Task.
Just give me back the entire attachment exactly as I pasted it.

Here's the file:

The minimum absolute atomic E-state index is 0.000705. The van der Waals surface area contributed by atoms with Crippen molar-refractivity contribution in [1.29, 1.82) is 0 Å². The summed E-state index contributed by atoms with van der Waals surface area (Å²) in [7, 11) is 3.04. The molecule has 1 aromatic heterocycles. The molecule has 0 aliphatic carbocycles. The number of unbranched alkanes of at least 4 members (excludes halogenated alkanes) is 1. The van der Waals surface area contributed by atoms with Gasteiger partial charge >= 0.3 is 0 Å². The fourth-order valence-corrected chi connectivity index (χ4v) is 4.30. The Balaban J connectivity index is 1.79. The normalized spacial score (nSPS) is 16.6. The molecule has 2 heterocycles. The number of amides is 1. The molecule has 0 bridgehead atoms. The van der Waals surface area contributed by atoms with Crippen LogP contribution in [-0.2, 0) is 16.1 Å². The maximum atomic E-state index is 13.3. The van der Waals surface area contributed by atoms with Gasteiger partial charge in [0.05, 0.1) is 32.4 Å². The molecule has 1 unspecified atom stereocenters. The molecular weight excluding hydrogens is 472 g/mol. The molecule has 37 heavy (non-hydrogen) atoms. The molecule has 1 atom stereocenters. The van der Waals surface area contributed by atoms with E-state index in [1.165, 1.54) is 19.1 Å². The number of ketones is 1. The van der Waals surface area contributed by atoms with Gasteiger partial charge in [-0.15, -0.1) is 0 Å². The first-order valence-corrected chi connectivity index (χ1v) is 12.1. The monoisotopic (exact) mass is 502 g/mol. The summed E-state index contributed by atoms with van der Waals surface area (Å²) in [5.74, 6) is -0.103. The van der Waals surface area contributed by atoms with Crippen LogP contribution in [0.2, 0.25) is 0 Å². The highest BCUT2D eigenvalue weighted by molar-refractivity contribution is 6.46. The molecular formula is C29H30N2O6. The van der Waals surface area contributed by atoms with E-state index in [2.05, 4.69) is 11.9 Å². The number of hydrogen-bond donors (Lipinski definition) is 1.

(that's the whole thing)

The minimum absolute atomic E-state index is 0.000705. The van der Waals surface area contributed by atoms with Crippen molar-refractivity contribution in [1.29, 1.82) is 0 Å². The summed E-state index contributed by atoms with van der Waals surface area (Å²) in [7, 11) is 3.04. The molecule has 1 aromatic heterocycles. The molecule has 0 aliphatic carbocycles. The number of unbranched alkanes of at least 4 members (excludes halogenated alkanes) is 1. The van der Waals surface area contributed by atoms with Gasteiger partial charge >= 0.3 is 0 Å². The fourth-order valence-corrected chi connectivity index (χ4v) is 4.30. The Balaban J connectivity index is 1.79. The normalized spacial score (nSPS) is 16.6. The molecule has 2 heterocycles. The number of amides is 1. The molecule has 0 bridgehead atoms. The van der Waals surface area contributed by atoms with Crippen LogP contribution in [-0.2, 0) is 16.1 Å². The maximum atomic E-state index is 13.3. The van der Waals surface area contributed by atoms with Gasteiger partial charge in [0.05, 0.1) is 32.4 Å². The molecule has 1 unspecified atom stereocenters. The molecular weight excluding hydrogens is 472 g/mol. The molecule has 37 heavy (non-hydrogen) atoms. The molecule has 1 atom stereocenters. The van der Waals surface area contributed by atoms with E-state index in [1.165, 1.54) is 19.1 Å². The number of ketones is 1. The van der Waals surface area contributed by atoms with Gasteiger partial charge in [-0.15, -0.1) is 0 Å². The first-order valence-corrected chi connectivity index (χ1v) is 12.1. The monoisotopic (exact) mass is 502 g/mol. The summed E-state index contributed by atoms with van der Waals surface area (Å²) in [5.74, 6) is -0.103. The van der Waals surface area contributed by atoms with Crippen LogP contribution in [0.2, 0.25) is 0 Å². The highest BCUT2D eigenvalue weighted by molar-refractivity contribution is 6.46. The molecular formula is C29H30N2O6. The van der Waals surface area contributed by atoms with E-state index in [2.05, 4.69) is 11.9 Å². The number of hydrogen-bond donors (Lipinski definition) is 1.